Take the 2-minute tour ×
Stack Overflow is a question and answer site for professional and enthusiast programmers. It's 100% free, no registration required.

I was capturing my own packets from my iPhone 4 when I was using iMessage, with WireShark, for my Computer Networks class, and I was wondering, given the encrypted data below, how could I decrypt the message so I could see the message that I sent?

Frame: https://gist.github.com/1748447

Data: https://gist.github.com/1748444

share|improve this question

2 Answers 2

up vote 1 down vote accepted

Based on the jumble of text you've linked to for the data part of the iMessage, it's highly unlikely that anyone is going to decrypt this unless you had insider information. Apple should be using strong encryption algorithms (such as AES) for its iMessage protocol. I'd bet that if you sent the exact same iMessage to the exact same destination, you're going to get different encrypted data. You could imagine the privacy issues that would arise if people could easily discern an encrypted 'yes' message vs. a 'no' message.

Furthermore, these encryption algorithms base their security on mathematical problems (eg. discrete logarithm problems, prime factorization) which are very hard to compute.

share|improve this answer

There's an interesting study of Apple's iMessage protocol which shows that whilst it is encrypted end-to-end, it's not secure against Apple snooping on it as Apple runs the key distribution system.

Basically iMessages are encrypted using an AES key and signed using the sender ECDSA key so you're not going to decrypt an message without doing a man-in-the-middle attack to extract the keys, or possibly dumping the keys from the key store on the actual device that's sending the messages. But this has gotten harder as iOS/OSX has evolved.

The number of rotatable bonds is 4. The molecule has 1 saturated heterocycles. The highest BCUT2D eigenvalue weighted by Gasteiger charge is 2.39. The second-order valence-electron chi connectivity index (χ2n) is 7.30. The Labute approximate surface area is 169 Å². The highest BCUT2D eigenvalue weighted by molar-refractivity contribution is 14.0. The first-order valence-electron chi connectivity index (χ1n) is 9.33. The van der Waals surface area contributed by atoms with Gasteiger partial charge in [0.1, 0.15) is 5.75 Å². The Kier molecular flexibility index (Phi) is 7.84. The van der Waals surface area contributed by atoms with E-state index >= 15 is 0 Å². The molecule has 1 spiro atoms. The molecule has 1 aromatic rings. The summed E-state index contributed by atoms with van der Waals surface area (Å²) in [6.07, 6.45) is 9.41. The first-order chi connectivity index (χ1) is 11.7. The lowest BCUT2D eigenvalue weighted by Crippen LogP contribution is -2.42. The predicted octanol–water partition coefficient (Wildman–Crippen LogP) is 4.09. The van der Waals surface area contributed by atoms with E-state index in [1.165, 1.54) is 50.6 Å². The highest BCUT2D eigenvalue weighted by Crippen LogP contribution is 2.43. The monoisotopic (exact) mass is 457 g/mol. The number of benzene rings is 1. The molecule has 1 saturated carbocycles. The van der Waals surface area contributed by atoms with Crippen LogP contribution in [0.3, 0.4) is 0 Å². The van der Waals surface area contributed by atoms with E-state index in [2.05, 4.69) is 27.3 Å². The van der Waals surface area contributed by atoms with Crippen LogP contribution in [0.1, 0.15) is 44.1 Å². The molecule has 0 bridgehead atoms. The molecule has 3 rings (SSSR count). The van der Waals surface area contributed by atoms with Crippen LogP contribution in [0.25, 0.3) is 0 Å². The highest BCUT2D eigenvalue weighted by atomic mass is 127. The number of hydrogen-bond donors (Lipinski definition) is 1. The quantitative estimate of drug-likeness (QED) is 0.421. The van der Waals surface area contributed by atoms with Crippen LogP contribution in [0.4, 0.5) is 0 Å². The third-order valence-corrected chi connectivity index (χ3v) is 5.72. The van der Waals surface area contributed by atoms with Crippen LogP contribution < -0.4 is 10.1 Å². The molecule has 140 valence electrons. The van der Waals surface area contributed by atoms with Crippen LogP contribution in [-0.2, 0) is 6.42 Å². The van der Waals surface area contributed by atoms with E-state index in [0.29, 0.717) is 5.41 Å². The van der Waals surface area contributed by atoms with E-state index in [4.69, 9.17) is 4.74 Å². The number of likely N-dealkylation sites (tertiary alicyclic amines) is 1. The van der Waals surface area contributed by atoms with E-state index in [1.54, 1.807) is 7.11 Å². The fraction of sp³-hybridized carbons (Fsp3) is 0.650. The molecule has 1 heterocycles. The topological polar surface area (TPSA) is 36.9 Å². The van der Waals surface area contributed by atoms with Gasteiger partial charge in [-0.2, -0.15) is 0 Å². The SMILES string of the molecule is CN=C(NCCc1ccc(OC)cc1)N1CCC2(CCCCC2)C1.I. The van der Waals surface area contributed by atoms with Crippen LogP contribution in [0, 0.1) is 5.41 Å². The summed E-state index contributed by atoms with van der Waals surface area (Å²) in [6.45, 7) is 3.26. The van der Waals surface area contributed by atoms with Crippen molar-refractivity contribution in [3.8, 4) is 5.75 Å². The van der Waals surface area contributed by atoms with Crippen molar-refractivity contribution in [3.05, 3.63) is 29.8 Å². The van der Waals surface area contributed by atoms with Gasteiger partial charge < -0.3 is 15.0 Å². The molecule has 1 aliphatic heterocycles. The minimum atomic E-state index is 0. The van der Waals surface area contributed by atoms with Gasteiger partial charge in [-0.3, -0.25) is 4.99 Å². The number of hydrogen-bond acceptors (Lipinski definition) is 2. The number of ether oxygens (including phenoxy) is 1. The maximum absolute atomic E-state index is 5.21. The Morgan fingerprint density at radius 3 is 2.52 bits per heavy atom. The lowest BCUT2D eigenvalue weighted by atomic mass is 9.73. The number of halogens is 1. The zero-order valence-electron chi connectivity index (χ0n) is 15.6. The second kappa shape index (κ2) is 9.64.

share|improve this answer
    
While Apple does store-and-forward some messages the they have no administration access to the HSMs (Hardware Security Modules) that contain the keys because they shred the smart card keys to the HSM's after setup. Note: The post pointed to was written prior to Apple destroying the HSM admin keys so is no longer accurate.. –  zaph Feb 19 at 22:22
    
The use of an 'HSM' (Apple don't use a real one - they use their 'secure enclave'/ARMTrustZone) doesn't stop Apple from performing a MiTM on each user as detailed in section 4.4 of the study since all iMessages pass through the Apple Push Notification Service (APNs). Anyway the question was about iOS 5 which predates Apple's 'Secure Enclave'. –  Pierz Feb 20 at 11:58
    
Apple has lot's of "real" HSMs and iMessage does use them, I suggest you start by reading Apple's security disclosure concerning iMessage. I am not talking about the 'secure enclave' in iPhone6' which is not an HSM and is only used for payments at least currently. –  zaph Feb 20 at 12:14
    
So how do these HSMs stop Apple from performing a MiTM attack on any iMessage user? Apple stores the public keys for all users and could instead provide a 'surveillance' key for any user if they wished and do the same for recipient. –  Pierz Feb 20 at 12:21
    
Start with iOS Security October 2014. From page 36: "These policies are coded in the HSM firmware. The administrative access cards that permit the firmware to be changed have been destroyed." –  zaph Feb 20 at 12:33

Your Answer

 
discard

By posting your answer, you agree to the privacy policy and terms of service.

Not the answer you're looking for? Browse other questions tagged or ask your own question.